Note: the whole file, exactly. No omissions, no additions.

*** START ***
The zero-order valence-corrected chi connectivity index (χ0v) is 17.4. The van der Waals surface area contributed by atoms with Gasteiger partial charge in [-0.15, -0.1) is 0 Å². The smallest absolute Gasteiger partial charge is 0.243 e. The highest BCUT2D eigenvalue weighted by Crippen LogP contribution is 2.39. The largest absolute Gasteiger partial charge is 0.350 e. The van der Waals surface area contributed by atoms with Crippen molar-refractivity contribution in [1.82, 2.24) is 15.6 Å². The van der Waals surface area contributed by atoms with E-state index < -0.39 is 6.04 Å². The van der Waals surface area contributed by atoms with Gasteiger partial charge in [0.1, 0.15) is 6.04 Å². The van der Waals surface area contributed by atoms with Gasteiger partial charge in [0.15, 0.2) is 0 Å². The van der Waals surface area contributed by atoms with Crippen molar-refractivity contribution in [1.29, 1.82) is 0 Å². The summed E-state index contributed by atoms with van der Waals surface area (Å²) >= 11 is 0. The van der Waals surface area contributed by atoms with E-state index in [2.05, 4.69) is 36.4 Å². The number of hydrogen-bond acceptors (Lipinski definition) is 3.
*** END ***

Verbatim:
The zero-order valence-corrected chi connectivity index (χ0v) is 17.4. The van der Waals surface area contributed by atoms with Gasteiger partial charge in [-0.15, -0.1) is 0 Å². The smallest absolute Gasteiger partial charge is 0.243 e. The highest BCUT2D eigenvalue weighted by Crippen LogP contribution is 2.39. The largest absolute Gasteiger partial charge is 0.350 e. The van der Waals surface area contributed by atoms with Crippen molar-refractivity contribution in [1.82, 2.24) is 15.6 Å². The van der Waals surface area contributed by atoms with E-state index < -0.39 is 6.04 Å². The van der Waals surface area contributed by atoms with Gasteiger partial charge in [0.1, 0.15) is 6.04 Å². The van der Waals surface area contributed by atoms with Gasteiger partial charge in [0.15, 0.2) is 0 Å². The van der Waals surface area contributed by atoms with Crippen molar-refractivity contribution in [1.29, 1.82) is 0 Å². The summed E-state index contributed by atoms with van der Waals surface area (Å²) >= 11 is 0. The van der Waals surface area contributed by atoms with E-state index in [2.05, 4.69) is 36.4 Å². The number of hydrogen-bond acceptors (Lipinski definition) is 3.